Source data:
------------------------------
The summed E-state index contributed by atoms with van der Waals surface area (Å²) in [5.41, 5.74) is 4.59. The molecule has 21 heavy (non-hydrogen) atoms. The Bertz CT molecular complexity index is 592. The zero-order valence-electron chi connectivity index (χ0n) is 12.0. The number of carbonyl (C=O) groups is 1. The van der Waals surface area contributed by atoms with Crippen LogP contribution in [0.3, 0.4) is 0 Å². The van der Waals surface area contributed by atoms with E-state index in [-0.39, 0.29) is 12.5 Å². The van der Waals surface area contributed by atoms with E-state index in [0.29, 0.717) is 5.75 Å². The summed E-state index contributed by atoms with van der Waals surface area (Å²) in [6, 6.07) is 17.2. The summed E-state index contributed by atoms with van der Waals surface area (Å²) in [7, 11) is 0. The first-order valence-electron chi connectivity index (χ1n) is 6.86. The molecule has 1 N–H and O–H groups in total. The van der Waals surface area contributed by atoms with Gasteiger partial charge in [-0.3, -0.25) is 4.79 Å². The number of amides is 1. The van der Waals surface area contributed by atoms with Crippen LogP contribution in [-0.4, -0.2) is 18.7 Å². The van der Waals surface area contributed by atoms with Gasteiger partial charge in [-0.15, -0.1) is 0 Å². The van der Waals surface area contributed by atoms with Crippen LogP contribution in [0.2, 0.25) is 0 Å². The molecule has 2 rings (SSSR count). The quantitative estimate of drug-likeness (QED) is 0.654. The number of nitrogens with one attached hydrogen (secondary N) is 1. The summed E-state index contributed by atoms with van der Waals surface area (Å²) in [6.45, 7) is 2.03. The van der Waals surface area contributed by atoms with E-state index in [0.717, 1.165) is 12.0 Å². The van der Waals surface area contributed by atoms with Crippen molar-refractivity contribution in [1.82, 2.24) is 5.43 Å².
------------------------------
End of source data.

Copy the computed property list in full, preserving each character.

The summed E-state index contributed by atoms with van der Waals surface area (Å²) in [5.41, 5.74) is 4.59. The molecule has 21 heavy (non-hydrogen) atoms. The Bertz CT molecular complexity index is 592. The zero-order valence-electron chi connectivity index (χ0n) is 12.0. The number of carbonyl (C=O) groups is 1. The van der Waals surface area contributed by atoms with Crippen LogP contribution in [0.3, 0.4) is 0 Å². The van der Waals surface area contributed by atoms with E-state index in [-0.39, 0.29) is 12.5 Å². The van der Waals surface area contributed by atoms with E-state index in [0.29, 0.717) is 5.75 Å². The summed E-state index contributed by atoms with van der Waals surface area (Å²) in [6, 6.07) is 17.2. The summed E-state index contributed by atoms with van der Waals surface area (Å²) in [7, 11) is 0. The first-order valence-electron chi connectivity index (χ1n) is 6.86. The molecule has 1 N–H and O–H groups in total. The van der Waals surface area contributed by atoms with Gasteiger partial charge in [-0.3, -0.25) is 4.79 Å². The number of amides is 1. The van der Waals surface area contributed by atoms with Crippen LogP contribution in [-0.4, -0.2) is 18.7 Å². The van der Waals surface area contributed by atoms with Gasteiger partial charge in [-0.15, -0.1) is 0 Å². The van der Waals surface area contributed by atoms with Crippen LogP contribution in [0.2, 0.25) is 0 Å². The molecule has 2 rings (SSSR count). The quantitative estimate of drug-likeness (QED) is 0.654. The number of nitrogens with one attached hydrogen (secondary N) is 1. The summed E-state index contributed by atoms with van der Waals surface area (Å²) in [6.45, 7) is 2.03. The van der Waals surface area contributed by atoms with E-state index in [0.717, 1.165) is 12.0 Å². The van der Waals surface area contributed by atoms with Crippen molar-refractivity contribution in [1.82, 2.24) is 5.43 Å².